|Publication number||US4811890 A|
|Application number||US 06/499,050|
|Publication date||Mar 14, 1989|
|Filing date||May 7, 1983|
|Priority date||May 7, 1983|
|Publication number||06499050, 499050, US 4811890 A, US 4811890A, US-A-4811890, US4811890 A, US4811890A|
|Inventors||Charles Dowling, Roger S. Raymond|
|Original Assignee||Rockwell International Corporation|
|Export Citation||BiBTeX, EndNote, RefMan|
|Patent Citations (7), Referenced by (53), Classifications (9), Legal Events (5)|
|External Links: USPTO, USPTO Assignment, Espacenet|
This invention relates to the diffusion bonding of metals, such as aluminum and titanium, and their alloys, and which are subsequently formed into structures such as truss core panels by superplastic forming, and is particularly concerned with the elimination of core distortion of core panel structures following superplastic forming, particularly when the core walls are relatively thin.
A number of alloys exhibit superplasticity and are capable of being subjected to superplastic forming to produce parts of predetermined shapes. Superplasticity is the capability of a material to develop unusually high tensile elongation with reduced tendency toward local necking during deformation. Prior to such superplastic forming, diffusion bonding of the metal workpieces is carried out to bond the workpieces in certain preselected areas, to permit superplastic forming to be carried out in the unbonded areas of the workpieces.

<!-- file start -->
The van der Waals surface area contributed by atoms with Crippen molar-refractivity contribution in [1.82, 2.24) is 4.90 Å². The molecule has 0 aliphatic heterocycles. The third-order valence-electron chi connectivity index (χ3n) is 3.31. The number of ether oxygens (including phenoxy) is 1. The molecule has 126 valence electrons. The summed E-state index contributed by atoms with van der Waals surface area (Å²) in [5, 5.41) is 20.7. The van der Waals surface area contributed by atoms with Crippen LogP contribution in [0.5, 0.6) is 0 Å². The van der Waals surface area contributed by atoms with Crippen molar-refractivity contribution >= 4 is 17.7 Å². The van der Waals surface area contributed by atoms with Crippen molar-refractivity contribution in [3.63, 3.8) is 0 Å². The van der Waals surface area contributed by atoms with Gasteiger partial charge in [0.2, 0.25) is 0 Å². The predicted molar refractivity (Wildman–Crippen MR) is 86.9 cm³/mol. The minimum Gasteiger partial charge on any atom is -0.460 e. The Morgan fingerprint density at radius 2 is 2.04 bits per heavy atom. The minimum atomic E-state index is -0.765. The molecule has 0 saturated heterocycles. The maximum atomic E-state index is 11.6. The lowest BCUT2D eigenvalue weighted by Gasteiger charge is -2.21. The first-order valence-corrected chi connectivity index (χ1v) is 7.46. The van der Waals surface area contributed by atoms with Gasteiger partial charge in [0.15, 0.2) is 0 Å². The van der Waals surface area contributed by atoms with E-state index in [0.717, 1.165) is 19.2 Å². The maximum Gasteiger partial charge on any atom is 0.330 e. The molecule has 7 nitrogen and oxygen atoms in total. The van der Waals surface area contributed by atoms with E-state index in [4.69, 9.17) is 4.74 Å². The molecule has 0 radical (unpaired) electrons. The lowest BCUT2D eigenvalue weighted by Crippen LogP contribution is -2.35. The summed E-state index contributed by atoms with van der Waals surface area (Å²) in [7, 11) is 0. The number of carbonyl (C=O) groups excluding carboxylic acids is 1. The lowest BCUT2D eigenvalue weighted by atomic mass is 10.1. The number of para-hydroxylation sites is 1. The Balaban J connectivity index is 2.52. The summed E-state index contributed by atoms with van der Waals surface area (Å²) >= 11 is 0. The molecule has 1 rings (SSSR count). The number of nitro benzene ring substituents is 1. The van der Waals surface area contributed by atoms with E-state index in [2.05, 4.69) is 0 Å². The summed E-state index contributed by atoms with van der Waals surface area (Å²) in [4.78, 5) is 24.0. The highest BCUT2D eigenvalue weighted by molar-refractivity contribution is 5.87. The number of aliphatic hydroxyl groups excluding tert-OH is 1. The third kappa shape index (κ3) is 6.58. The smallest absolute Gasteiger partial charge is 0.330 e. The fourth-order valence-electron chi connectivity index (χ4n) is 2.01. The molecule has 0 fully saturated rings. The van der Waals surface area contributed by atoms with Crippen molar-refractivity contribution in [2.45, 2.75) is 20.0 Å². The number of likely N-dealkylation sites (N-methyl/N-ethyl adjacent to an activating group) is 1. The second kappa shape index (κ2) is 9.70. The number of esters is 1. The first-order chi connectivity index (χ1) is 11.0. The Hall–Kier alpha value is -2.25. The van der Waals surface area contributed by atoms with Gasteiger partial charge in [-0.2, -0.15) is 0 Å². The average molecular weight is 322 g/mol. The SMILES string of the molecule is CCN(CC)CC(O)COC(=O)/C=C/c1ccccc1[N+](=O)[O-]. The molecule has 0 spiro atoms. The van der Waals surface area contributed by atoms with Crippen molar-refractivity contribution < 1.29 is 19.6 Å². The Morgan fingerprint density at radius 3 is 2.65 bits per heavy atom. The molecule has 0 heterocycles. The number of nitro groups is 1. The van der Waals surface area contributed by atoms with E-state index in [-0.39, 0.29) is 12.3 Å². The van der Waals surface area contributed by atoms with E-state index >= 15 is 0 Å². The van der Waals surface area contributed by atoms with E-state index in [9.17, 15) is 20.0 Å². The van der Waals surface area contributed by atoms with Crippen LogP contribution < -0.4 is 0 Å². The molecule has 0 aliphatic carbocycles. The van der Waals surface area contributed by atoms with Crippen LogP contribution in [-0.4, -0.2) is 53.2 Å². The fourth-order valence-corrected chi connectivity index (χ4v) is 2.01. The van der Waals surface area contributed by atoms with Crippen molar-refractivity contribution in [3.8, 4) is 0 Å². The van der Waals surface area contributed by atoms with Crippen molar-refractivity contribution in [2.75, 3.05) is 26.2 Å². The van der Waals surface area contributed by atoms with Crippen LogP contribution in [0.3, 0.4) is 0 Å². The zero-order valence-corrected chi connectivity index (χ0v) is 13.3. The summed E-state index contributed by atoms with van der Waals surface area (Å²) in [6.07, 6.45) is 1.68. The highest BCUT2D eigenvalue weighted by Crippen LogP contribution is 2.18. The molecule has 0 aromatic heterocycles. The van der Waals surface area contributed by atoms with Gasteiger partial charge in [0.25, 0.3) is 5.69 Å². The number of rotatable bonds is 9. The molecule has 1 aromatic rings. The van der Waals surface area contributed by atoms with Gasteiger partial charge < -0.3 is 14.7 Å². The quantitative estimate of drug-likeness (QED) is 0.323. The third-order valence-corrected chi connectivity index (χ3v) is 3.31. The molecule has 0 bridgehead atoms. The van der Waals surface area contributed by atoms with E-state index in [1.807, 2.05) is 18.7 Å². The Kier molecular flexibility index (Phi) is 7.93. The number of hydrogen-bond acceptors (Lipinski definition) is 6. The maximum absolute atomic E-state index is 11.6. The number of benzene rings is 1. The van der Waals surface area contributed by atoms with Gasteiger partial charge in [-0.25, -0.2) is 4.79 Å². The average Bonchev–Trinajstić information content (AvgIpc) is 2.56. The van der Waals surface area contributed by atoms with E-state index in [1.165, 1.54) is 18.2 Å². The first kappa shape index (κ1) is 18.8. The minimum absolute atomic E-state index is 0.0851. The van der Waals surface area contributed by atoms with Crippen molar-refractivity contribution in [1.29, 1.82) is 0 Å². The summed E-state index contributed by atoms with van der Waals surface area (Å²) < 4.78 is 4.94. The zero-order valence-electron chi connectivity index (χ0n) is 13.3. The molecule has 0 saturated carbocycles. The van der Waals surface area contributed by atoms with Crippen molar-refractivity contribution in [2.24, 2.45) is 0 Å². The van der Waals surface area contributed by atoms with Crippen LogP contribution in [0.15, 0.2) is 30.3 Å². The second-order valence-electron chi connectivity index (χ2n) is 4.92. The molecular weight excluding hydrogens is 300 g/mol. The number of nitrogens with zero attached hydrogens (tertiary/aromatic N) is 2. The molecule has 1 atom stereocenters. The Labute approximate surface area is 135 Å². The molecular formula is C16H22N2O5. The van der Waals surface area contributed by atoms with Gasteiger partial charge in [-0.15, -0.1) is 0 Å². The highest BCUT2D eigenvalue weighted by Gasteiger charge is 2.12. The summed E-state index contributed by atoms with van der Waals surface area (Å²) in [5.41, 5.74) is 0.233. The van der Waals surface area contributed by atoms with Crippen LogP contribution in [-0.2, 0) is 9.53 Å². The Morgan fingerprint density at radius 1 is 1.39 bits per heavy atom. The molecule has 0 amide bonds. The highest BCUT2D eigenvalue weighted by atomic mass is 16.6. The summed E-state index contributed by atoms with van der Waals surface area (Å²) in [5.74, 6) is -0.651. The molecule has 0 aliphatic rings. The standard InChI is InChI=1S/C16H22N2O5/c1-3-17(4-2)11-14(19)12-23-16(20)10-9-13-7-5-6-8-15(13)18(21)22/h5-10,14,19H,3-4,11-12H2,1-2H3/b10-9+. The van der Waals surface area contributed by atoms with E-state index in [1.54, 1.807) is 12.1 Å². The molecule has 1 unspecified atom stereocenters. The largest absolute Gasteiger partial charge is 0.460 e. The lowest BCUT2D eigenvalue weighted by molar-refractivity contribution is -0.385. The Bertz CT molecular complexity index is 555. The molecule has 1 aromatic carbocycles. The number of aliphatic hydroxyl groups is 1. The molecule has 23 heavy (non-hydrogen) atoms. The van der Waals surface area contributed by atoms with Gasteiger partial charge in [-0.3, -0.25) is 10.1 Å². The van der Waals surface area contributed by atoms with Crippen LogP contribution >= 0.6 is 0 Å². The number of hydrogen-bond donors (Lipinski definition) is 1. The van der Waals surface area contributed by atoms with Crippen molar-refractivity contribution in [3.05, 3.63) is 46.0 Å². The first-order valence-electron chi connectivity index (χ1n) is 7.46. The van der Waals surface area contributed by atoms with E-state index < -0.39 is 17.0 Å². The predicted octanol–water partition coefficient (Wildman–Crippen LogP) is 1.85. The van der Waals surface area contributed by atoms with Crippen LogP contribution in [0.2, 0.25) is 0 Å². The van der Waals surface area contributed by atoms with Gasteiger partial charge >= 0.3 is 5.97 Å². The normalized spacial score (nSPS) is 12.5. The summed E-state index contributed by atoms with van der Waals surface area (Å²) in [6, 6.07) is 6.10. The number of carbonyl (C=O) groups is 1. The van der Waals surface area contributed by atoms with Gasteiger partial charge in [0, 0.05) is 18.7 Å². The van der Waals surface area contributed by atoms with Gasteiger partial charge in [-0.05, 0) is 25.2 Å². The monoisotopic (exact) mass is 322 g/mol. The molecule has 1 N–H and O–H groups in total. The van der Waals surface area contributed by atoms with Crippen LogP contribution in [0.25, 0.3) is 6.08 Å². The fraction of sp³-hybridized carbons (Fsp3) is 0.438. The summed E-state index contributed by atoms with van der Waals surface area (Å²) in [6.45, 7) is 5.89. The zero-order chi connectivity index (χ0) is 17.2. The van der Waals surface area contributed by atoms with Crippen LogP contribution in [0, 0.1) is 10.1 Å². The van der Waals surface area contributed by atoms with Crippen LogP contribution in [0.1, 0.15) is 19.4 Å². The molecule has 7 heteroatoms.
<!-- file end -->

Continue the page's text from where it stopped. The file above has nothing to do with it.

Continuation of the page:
Structures have been successfully produced from a number of titanium-based alloys by the Superplastic Forming/Diffusion Bonding (SPF/DB) process. Such structures are producible because such metals or alloys exhibit the two essential physical properties required for SPF/DB, namely ability to be diffusion bonded and superplasticity.
Diffusion bonding refers to the solid-state, metallurgical joining of surfaces of similar or dissimilar metals by applying heat and pressure for a time duration so as to effect intimate surface contact and cause commingling of atoms at the joining interface.
Examples of metals which can be diffusion bonded and which have superplasticity characteristics include titanium, zirconium, refractory metals, and alloys thereof Aluminum may also be suitable for this purpose since recent developments indicate that aluminum and its alloys can be diffusion bonded, as well as being capable of superplastic forming.
U.S. Pat. No. 3,927,817 discloses a method for fabrication of structures in which metal blanks, preferably diffusion bonding at elevated temperatures and pressures, and then subjected to superplastic forming to form a desired structure. The metal blanks are first treated at selected areas with a stopoff material, such as yttria, boron nitride, graphite, or alumina to prevent bonding at such treated areas during diffusion bonding. During superplastic forming the metal blanks are expanded at the treated (unbonded) areas into contact with shaping members by increasing the internal pressure, preferably with an inert gas, thus forming an expanded structure of a desired shape, essentially in a single operation.